I think the ultimate help for distrustful flyers is to ask themselves how well their view of security is working for them. Perhaps there are some actions they can take instead to ensure that their own flying experience is safe. For example, one of my clients brings his own smoke mask with him when he travels. Now, while it is not realistic for flyers to take security and safety into their own hands, it is interesting that in both the 2001 shoe bomber and the 2009 Christmas bombing attempts, it was passengers who helped take control of the incident and prevented a catastrophe. Perhaps distrustful flyers could take a cue from these incidents and rather than dismissing the security system, they can instead focus on what steps they can take to empower themselves.
APA: Some airports are installing full body scanners, which have prompted concerns over privacy and possible health risks. In general, do you think more searches and more thorough searches deter people from flying or do they make them feel safer?
Dr. Bricker: A big challenge for the TSA [Transportation Security Agency] will be convincing the public that these time-consuming procedures have a higher purpose: increasing safety. If handled well, I think the overall impact of body scanners and extra searches on the general public’s willingness to travel will be rather small.
But the story will be different for the anxious and distrustful flyers. I think extra searches will paradoxically increase anxious flyers’ discomfort and potentially deter them from flying. Safety measures can become linked with anxious flyers’ mental network of scary thoughts about flying. The reassurance and calm they may experience after a body scan will be only temporary because eventually their minds will remind them again of the dangers of flying and the possibility that the TSA officer might have missed a terrorist.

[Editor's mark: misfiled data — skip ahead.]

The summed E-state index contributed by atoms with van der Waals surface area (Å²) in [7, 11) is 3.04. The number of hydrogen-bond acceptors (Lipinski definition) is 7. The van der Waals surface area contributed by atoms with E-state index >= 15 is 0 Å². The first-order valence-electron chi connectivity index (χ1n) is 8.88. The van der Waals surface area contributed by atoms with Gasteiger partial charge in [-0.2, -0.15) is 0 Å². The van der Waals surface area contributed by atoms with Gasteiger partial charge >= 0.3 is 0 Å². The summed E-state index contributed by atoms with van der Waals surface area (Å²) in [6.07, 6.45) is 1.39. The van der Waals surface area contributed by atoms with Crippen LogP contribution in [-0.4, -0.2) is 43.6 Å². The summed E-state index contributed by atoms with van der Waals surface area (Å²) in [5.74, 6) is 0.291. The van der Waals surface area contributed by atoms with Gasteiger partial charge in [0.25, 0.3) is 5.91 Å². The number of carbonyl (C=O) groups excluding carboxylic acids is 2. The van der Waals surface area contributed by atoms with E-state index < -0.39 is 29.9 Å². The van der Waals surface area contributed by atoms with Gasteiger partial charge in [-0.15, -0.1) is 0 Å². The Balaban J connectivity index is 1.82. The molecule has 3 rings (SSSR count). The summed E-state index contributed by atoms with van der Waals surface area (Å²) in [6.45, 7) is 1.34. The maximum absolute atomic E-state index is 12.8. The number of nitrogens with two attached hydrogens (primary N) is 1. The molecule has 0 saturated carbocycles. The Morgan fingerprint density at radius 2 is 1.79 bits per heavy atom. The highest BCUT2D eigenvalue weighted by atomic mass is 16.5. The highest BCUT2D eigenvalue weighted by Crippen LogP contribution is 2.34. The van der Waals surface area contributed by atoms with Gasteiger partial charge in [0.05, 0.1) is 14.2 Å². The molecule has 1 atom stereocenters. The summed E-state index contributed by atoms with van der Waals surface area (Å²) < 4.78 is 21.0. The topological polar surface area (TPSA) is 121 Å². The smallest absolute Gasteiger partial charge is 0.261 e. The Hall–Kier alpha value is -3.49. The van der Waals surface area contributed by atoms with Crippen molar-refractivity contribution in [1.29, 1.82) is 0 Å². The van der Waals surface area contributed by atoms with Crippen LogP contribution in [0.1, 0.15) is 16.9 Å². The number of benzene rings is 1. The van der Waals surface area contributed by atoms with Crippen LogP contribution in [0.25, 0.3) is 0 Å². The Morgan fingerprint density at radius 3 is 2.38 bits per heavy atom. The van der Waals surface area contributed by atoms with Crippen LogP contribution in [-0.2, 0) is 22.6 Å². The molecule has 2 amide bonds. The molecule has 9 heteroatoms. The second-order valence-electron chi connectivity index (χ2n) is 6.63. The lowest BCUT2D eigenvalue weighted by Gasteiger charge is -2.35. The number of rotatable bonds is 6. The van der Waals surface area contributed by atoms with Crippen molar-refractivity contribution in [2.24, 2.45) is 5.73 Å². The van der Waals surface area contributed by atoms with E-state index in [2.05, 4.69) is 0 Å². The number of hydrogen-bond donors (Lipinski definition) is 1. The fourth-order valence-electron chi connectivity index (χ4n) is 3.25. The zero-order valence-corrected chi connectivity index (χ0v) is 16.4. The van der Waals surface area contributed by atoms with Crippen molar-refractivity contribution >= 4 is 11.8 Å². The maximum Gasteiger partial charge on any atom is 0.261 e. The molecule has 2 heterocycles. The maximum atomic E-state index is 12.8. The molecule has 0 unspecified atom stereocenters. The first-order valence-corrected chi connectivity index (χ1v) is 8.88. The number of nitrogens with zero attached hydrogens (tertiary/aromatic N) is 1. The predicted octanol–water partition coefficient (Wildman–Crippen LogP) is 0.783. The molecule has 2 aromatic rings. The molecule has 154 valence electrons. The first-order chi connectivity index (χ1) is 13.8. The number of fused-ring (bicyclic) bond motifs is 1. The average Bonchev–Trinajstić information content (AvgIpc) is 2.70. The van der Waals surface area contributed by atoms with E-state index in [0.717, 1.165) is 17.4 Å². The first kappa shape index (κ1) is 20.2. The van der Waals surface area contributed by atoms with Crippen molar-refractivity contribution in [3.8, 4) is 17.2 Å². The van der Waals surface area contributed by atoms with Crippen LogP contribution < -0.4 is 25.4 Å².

The distrustful flyers will likely view body scanning with skepticism. But my published data would not suggest that that this group of flyers would give up on travel. Instead, they will probably bring their distrust with them to the airport—like the baggage that they carry with them. So my prediction is that the distrustful flyers will be quite annoyed with airport body scanners and they will still get on the plane.
APA: A USA Today/Gallup poll, taken Jan. 5-6, found airport hassles are causing some people to consider other modes of transportation. It appears anxiety about flying and terrorism tends to increase after incidents such as 9/11 and the shoe bomber attacks and then goes back to normal over time. Do airport screeners grow lax after awhile and how can policymakers and security experts help maintain vigilance in the months, or even years, after an incident?